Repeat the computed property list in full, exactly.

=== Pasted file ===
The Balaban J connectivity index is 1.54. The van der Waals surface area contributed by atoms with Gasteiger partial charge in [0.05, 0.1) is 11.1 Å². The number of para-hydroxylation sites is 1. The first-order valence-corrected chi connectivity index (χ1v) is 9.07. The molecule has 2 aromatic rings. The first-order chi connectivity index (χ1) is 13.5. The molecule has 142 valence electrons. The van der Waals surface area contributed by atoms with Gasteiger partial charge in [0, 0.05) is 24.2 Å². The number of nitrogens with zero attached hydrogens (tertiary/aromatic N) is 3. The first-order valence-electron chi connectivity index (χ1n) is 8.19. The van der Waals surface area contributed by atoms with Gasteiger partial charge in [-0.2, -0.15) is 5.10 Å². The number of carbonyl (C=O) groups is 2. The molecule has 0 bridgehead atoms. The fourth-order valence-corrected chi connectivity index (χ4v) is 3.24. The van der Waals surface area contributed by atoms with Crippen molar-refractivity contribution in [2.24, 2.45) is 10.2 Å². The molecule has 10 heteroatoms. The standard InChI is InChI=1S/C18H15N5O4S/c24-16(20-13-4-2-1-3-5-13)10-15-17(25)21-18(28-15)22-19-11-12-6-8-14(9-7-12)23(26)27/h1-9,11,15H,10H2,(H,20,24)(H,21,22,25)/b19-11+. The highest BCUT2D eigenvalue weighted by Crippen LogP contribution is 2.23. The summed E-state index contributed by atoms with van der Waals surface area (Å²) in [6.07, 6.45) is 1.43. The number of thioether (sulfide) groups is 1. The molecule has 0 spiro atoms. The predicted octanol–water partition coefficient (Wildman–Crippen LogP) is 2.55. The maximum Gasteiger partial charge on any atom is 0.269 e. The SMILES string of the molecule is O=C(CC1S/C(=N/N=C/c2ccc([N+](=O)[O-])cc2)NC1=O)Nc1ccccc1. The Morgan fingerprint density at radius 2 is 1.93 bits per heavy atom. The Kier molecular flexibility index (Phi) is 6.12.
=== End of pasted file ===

The Balaban J connectivity index is 1.54. The van der Waals surface area contributed by atoms with Gasteiger partial charge in [0.05, 0.1) is 11.1 Å². The number of para-hydroxylation sites is 1. The first-order valence-corrected chi connectivity index (χ1v) is 9.07. The molecule has 2 aromatic rings. The first-order chi connectivity index (χ1) is 13.5. The molecule has 142 valence electrons. The van der Waals surface area contributed by atoms with Gasteiger partial charge in [0, 0.05) is 24.2 Å². The number of nitrogens with zero attached hydrogens (tertiary/aromatic N) is 3. The first-order valence-electron chi connectivity index (χ1n) is 8.19. The van der Waals surface area contributed by atoms with Gasteiger partial charge in [-0.2, -0.15) is 5.10 Å². The number of carbonyl (C=O) groups is 2. The molecule has 0 bridgehead atoms. The fourth-order valence-corrected chi connectivity index (χ4v) is 3.24. The van der Waals surface area contributed by atoms with Crippen molar-refractivity contribution in [2.24, 2.45) is 10.2 Å². The molecule has 10 heteroatoms. The standard InChI is InChI=1S/C18H15N5O4S/c24-16(20-13-4-2-1-3-5-13)10-15-17(25)21-18(28-15)22-19-11-12-6-8-14(9-7-12)23(26)27/h1-9,11,15H,10H2,(H,20,24)(H,21,22,25)/b19-11+. The highest BCUT2D eigenvalue weighted by Crippen LogP contribution is 2.23. The summed E-state index contributed by atoms with van der Waals surface area (Å²) in [6.07, 6.45) is 1.43. The number of thioether (sulfide) groups is 1. The molecule has 0 spiro atoms. The predicted octanol–water partition coefficient (Wildman–Crippen LogP) is 2.55. The maximum Gasteiger partial charge on any atom is 0.269 e. The SMILES string of the molecule is O=C(CC1S/C(=N/N=C/c2ccc([N+](=O)[O-])cc2)NC1=O)Nc1ccccc1. The Morgan fingerprint density at radius 2 is 1.93 bits per heavy atom. The Kier molecular flexibility index (Phi) is 6.12.